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Brian Hall

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About Brian Hall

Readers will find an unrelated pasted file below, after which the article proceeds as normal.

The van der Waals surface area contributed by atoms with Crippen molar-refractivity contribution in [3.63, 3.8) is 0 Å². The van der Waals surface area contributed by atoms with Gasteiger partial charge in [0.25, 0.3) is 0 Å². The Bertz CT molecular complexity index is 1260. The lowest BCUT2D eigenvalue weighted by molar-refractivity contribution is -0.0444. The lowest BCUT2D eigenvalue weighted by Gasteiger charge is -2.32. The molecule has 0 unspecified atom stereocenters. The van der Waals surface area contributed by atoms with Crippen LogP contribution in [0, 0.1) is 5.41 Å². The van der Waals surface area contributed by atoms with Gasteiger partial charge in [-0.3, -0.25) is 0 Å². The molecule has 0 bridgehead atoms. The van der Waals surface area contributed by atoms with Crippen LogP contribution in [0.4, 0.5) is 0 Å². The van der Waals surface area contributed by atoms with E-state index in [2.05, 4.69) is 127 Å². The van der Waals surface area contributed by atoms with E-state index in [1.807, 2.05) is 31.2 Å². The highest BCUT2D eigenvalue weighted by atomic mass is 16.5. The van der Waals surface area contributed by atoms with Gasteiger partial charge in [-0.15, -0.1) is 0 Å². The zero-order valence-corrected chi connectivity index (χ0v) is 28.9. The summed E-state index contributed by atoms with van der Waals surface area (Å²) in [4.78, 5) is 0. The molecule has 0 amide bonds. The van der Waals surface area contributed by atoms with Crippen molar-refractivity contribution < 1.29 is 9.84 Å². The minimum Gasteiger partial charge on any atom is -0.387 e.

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  1. Yes, but graduates will now be saddled with huge student loans, taxation will be rising to pay for all the bale outs, public sector pensions and a range of other issues (not least increasing housing benefit demands from those forced to rent in the private rental sector and the those less able to provide for long term care when they retire, with the retired population doubling by 2050), prices will rise on imported goods and supplies and now we have pensions auto-enrolment and benefit cuts for the vulnerable. Landlords will not be able to reduce rents by much before their cashflows go negative and they are being more agressive because they no longer see capital gains. So what will give first. Well look at Maslow's pyramid of needs and we will see that a roof over ones head comes ahead of most other things. So fewer young people may go to university to avoid the student loans and many will opt out of auto enroled pensions because they have more pressing needs. They will take fewer holidays, drive older cars, have fewer children and have them later and still they will have to find their monthly rent. These are hugely damaging things for the individuals affected and the economy as a whole. And landlords are already responding by breaking their properies up into smaller units so what one gets as a starter tenant will deteriorate. Sure one can argue that economic market forces will drive rents down but I have my doubts so long as tenant demand continues to rise. I was chatting to the Home Builders Federation recently and they said the problem for builders (who are land banking enough land to build 250,000 properties tomorrow) is ensuring buyers for their properties. There is a feedback loop that is currently working against the homebuyer and one part of this problem of buying into an overinflated market. That is why I built the model to explore the issue. And I found that buying still makes sense. I am really not sure what you are advocating. What I see is an ever increasing proportion of peoples wages being paid in rents because they have few options and the more this happens the more difficult it will be to save a deposit.